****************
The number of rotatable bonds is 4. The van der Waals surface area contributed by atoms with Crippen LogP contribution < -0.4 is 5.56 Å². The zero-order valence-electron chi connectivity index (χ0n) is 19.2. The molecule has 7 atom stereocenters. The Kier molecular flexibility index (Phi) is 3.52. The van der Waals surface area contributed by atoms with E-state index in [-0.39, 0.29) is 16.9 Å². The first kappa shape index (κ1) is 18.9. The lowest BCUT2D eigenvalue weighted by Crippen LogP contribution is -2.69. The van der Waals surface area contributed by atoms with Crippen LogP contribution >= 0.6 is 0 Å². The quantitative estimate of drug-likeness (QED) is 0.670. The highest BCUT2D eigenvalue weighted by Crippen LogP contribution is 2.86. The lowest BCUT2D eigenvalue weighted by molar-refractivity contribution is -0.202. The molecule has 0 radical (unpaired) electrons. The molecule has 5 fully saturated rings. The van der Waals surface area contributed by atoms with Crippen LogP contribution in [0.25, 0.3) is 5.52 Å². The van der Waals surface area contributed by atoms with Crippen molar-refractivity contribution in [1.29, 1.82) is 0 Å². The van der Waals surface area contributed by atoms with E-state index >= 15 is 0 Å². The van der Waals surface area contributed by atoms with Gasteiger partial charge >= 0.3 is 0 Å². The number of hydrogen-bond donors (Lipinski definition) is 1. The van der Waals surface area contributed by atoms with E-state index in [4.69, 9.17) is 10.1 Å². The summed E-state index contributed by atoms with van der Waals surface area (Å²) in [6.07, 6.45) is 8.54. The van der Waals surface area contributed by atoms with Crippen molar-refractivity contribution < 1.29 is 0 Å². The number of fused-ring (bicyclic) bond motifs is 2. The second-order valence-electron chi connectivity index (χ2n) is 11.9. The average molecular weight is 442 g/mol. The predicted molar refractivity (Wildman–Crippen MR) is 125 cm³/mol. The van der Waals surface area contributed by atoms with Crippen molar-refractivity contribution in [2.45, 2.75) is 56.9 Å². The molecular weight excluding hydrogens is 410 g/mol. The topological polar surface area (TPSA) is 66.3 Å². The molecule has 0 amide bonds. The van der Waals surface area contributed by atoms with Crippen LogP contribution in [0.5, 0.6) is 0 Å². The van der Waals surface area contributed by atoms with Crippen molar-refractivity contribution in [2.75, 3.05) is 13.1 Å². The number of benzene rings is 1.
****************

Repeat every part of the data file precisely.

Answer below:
The number of rotatable bonds is 4. The van der Waals surface area contributed by atoms with Crippen LogP contribution < -0.4 is 5.56 Å². The zero-order valence-electron chi connectivity index (χ0n) is 19.2. The molecule has 7 atom stereocenters. The Kier molecular flexibility index (Phi) is 3.52. The van der Waals surface area contributed by atoms with E-state index in [-0.39, 0.29) is 16.9 Å². The first kappa shape index (κ1) is 18.9. The lowest BCUT2D eigenvalue weighted by Crippen LogP contribution is -2.69. The van der Waals surface area contributed by atoms with Crippen LogP contribution >= 0.6 is 0 Å². The quantitative estimate of drug-likeness (QED) is 0.670. The highest BCUT2D eigenvalue weighted by Crippen LogP contribution is 2.86. The lowest BCUT2D eigenvalue weighted by molar-refractivity contribution is -0.202. The molecule has 0 radical (unpaired) electrons. The molecule has 5 fully saturated rings. The van der Waals surface area contributed by atoms with Crippen LogP contribution in [0.25, 0.3) is 5.52 Å². The van der Waals surface area contributed by atoms with Crippen molar-refractivity contribution in [1.29, 1.82) is 0 Å². The van der Waals surface area contributed by atoms with E-state index >= 15 is 0 Å². The van der Waals surface area contributed by atoms with Gasteiger partial charge >= 0.3 is 0 Å². The number of hydrogen-bond donors (Lipinski definition) is 1. The van der Waals surface area contributed by atoms with E-state index in [4.69, 9.17) is 10.1 Å². The summed E-state index contributed by atoms with van der Waals surface area (Å²) in [6.07, 6.45) is 8.54. The van der Waals surface area contributed by atoms with Crippen molar-refractivity contribution < 1.29 is 0 Å². The number of fused-ring (bicyclic) bond motifs is 2. The second-order valence-electron chi connectivity index (χ2n) is 11.9. The average molecular weight is 442 g/mol. The predicted molar refractivity (Wildman–Crippen MR) is 125 cm³/mol. The van der Waals surface area contributed by atoms with Crippen molar-refractivity contribution in [2.45, 2.75) is 56.9 Å². The molecular weight excluding hydrogens is 410 g/mol. The topological polar surface area (TPSA) is 66.3 Å². The molecule has 0 amide bonds. The van der Waals surface area contributed by atoms with Crippen LogP contribution in [0.5, 0.6) is 0 Å². The van der Waals surface area contributed by atoms with Crippen molar-refractivity contribution in [2.75, 3.05) is 13.1 Å². The number of benzene rings is 1.